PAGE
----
A fourth Louisiana Iris species, Iris nelsonii has a very small geographic distribution and occurs only in a single Parish in Southern Louisiana. This unique species, however, has been documented to be of homoploid hybrid origin – a product of hybridization between all three of the more widespread Louisiana Iris species. Molecular evidence reveals that a large portion of the I. nelsonii genome is derived from I. fulva with a minority of the genome consisting of small introgressed regions that originated from I. hexagona and I. brevicaulis. When experimental crosses are made between I. nelsonii and its progenitors, the resulting hybrids are viable and quite fertile, suggesting that intrinsic postzygotic isolation contributes little to the total isolation observed between these species. Instead, it is likely that ecological isolation played a primary role in the origin (and current maintenance) of I. nelsonii. Another primary research focus in the lab thus focuses on integrating genomic and experimental approaches to examine ecological isolation in this species. Furthermore, because Iris nelsonii is rare and geographically restricted, the Louisiana Department of Wildlife and Fisheries (LDWF) have identified it as a “species of concern”. As such, we have an ongoing collaboration with LDWF whereby our work on the ecological requirements of I. nelsonii directly informs conservation planning for this unique species.
Arnold, M.L., A.N. Brothers, J.A.P. Hamlin, S.J. Taylor, and N.H. Martin. 2015. Divergence with gene flow: what humans and other animals got up to in reticulate evolution: symbiosis, lateral gene transfer, hybridization, and infectious heredity. Interdisciplinary Evolution Research 3: 255-296.
Martin, N.H. and S.J. Taylor. 2013. Floral preference, flower constancy, and pollen transfer efficiency of the ruby-throated hummingbird (Archilochus colubris) in mixed arrays of Iris nelsonii and Iris fulva. Evolutionary Ecology Research 15: 783-792.
Taylor, S.J., L.D. Rojas, S.W. Ho, and N.H. Martin. 2013. Genomic collinearity and the genetic architecture of floral differences between the homoploid hybrid species Iris nelsonii and one of its progenitors, Iris hexagona. Heredity 110: 63-70.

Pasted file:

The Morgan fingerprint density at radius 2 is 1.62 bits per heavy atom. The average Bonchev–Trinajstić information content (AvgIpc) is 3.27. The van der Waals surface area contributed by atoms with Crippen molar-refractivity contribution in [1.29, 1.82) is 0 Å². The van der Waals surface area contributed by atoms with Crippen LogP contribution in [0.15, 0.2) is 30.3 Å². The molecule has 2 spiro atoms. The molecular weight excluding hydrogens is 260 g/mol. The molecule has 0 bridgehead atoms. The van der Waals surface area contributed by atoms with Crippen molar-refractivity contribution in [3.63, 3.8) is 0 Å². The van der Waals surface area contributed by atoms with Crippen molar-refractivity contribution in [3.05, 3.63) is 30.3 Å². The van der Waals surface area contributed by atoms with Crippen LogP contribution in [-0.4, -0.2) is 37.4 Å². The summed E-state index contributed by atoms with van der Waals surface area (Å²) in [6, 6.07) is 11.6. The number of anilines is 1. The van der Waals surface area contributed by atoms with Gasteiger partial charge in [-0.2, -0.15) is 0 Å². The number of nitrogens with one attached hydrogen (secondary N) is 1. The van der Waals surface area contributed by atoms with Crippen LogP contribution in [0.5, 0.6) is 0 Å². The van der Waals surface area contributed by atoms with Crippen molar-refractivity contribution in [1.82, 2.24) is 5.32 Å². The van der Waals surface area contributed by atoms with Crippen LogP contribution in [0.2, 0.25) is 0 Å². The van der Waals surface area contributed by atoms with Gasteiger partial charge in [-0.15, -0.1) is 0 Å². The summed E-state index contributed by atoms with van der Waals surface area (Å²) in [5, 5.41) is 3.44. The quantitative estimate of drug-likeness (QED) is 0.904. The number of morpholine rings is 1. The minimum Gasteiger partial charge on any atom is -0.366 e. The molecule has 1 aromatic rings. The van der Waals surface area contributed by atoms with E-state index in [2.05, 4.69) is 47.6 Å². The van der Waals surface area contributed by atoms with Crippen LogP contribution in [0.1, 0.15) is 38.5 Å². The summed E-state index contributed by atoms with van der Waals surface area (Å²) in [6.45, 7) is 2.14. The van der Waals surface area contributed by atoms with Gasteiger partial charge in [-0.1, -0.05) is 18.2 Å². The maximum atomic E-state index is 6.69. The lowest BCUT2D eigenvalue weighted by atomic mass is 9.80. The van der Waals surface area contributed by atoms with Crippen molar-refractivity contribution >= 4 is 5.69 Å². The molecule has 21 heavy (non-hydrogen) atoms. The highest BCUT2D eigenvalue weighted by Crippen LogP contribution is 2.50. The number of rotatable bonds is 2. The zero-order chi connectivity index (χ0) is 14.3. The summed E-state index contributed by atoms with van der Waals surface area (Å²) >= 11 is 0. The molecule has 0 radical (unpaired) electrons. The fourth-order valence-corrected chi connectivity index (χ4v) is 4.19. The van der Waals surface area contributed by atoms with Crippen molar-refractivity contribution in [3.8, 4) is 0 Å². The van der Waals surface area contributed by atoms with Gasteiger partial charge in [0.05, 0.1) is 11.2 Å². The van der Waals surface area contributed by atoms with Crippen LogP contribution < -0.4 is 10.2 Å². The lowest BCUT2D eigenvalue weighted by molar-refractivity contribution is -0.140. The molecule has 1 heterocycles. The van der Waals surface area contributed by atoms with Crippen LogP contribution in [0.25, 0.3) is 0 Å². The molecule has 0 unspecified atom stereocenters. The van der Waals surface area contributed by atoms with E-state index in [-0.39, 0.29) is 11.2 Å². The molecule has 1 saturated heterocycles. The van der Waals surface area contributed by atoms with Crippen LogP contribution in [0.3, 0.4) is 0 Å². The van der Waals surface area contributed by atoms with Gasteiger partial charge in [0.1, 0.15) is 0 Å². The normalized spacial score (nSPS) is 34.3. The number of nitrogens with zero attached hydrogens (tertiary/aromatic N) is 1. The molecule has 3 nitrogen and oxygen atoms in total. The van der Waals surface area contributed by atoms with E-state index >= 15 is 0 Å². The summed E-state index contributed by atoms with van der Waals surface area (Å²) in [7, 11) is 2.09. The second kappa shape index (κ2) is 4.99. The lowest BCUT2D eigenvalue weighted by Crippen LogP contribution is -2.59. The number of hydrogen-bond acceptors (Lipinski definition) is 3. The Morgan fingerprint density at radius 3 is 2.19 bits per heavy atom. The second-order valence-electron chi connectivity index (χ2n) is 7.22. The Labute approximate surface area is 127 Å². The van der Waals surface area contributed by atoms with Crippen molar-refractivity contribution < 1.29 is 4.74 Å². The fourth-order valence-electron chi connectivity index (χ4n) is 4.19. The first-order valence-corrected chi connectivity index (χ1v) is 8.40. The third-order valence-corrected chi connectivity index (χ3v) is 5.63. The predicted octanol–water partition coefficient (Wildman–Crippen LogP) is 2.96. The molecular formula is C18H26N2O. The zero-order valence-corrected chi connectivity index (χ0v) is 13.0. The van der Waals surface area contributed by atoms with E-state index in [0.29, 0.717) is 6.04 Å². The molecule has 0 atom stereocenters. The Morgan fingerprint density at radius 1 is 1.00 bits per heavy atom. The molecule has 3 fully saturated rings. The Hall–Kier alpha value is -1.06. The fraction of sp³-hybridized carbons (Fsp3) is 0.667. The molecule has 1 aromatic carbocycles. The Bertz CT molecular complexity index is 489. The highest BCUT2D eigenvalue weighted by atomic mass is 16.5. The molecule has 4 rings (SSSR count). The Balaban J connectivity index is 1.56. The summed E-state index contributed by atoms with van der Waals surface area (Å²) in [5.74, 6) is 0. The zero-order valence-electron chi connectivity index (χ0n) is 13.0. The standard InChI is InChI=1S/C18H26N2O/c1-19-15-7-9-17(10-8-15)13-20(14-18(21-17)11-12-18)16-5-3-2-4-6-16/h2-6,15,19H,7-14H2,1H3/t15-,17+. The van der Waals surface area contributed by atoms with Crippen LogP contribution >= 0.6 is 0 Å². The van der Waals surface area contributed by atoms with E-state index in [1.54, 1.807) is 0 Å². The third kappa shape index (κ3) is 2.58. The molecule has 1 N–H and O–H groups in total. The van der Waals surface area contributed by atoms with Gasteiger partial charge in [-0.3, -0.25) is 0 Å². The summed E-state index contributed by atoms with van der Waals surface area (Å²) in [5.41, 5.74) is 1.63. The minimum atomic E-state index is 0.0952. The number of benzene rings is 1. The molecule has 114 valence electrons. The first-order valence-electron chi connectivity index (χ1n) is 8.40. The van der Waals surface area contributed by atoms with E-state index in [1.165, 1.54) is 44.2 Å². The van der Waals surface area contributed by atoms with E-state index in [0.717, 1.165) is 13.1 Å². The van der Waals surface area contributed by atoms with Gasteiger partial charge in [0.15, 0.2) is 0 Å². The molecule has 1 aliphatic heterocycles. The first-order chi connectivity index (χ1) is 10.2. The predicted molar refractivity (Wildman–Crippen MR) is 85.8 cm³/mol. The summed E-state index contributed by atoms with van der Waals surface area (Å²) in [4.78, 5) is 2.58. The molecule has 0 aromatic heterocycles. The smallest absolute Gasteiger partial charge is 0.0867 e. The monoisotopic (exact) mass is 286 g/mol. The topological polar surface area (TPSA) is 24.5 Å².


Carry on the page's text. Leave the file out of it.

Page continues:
Benedict, B.G., Modliszewski, J.L., A.L. Sweigart, N.H. Martin, and J.H. Willis. 2012. Mimulus sookensis (Phrymaceae), a new allotetraploid species derived from Mimulus guttatus and Mimulus nasutus. Madroño 59: 29-43.
Ballerini, E.A., A.N. Brothers, S. Tang, S.J. Knapp, A. Bouck, S.J. Taylor, M.L. Arnold and N.H. Martin. 2012. QTL mapping reveals the genetic architecture of loci affecting pre- and postzygotic isolating barriers in Louisiana Iris. BMC Plant Biology 12: 91.
Taylor, S.J., K.J. AuBuchon, and N.H. Martin. 2012. Identification of floral visitors of Iris nelsonii. Southeastern Naturalist: 11: 141-144.
Dobson, M.C., S.J. Taylor, M.L. Arnold and N.H. Martin. 2011. Patterns of herbivory and fungal infection in experimental Louisiana Iris hybrids. Evolutionary Ecology Research 13: 543-552.
Taylor, S.J., R.W. Willard, J.P. Shaw, M.C. Dobson, and N.H. Martin. 2011. Differential response of the homoploid hybrid species Iris nelsonii (Iridaceae) and its progenitors to abiotic habitat conditions. American Journal of Botany 98: 1309-1316.
Martin N.H. 2011. A scientist’s perspective on national funding for science. Irises: The Bulletin of the American Iris Society 92: 17-23.
Martin, N.H. and J.H. Willis. 2010. Geographic variation in postzygotic isolation and its genetic basis within and between two Mimulus species. Philosophical Transactions of the Royal Society B: Biological Sciences 365: 2469-2478.